I'd much rather simply lavish them all with as much attention, love and affection as possible. :D
 

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Discussion Starter · #17 ·
Haha aw. Yeah I understand that. I think that is the one thing that really concerns me too in selling them. I want to really make sure all my babies go to good homes and people who understand the level of care they need. That part is hard.
 

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I also would never want to breed. Even if I had more free time.. too much to be concerned about. I've always just wanted companion pets. That's so much more enjoyable, and still enough responsibility!

I also know through experience of trying to locate a local ethical breeder, it is extremely hard to find. As common and popular as budgies are, I know lots of people breed them, so it stands to reason that at least some must be quality breeders out there but they don't often advertise far and wide if they advertise much at all.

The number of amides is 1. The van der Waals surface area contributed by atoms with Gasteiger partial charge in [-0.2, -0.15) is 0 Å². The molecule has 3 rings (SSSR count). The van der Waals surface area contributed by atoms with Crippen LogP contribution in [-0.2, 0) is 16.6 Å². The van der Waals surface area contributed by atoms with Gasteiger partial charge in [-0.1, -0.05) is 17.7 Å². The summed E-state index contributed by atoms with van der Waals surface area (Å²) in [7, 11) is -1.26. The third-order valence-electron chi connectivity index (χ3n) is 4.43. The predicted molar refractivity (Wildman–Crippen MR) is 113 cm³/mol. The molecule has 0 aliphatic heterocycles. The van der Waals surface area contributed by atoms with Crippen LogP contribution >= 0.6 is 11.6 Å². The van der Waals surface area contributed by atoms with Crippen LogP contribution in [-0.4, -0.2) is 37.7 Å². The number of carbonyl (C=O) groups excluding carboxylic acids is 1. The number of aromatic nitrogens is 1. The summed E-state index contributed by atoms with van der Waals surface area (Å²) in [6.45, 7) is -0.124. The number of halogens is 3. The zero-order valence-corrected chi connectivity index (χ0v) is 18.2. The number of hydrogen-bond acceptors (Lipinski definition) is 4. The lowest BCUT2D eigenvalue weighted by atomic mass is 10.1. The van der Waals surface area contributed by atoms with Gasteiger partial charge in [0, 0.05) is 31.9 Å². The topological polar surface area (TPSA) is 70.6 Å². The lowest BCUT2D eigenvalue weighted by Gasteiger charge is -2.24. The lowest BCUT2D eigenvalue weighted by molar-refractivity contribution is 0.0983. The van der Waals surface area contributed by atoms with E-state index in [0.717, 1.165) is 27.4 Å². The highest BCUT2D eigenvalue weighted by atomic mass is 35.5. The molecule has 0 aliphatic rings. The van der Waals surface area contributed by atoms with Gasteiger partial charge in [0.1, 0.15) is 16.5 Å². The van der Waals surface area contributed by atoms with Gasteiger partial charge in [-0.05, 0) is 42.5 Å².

I got Mink and Chip, bred by the store owner who has several well known exotic bird stores here in Southern CA and has a good reputation. I got them at the store. I was originally hoping to find some English budgies in striking and unusual colors, but that was proving impossible to find locally believe it or not.. so I just opted for quality instead!

Besides driving a distance... shipping from a quality breeder is also a good option. I have had (as well as many other people) only good experiences with having birds shipped across country by breeders who know how to do that. The drawback is paying a couple hundred for it, and for budgies, that can mean more than the purchase price. It's still at least worth considering it to get high quality.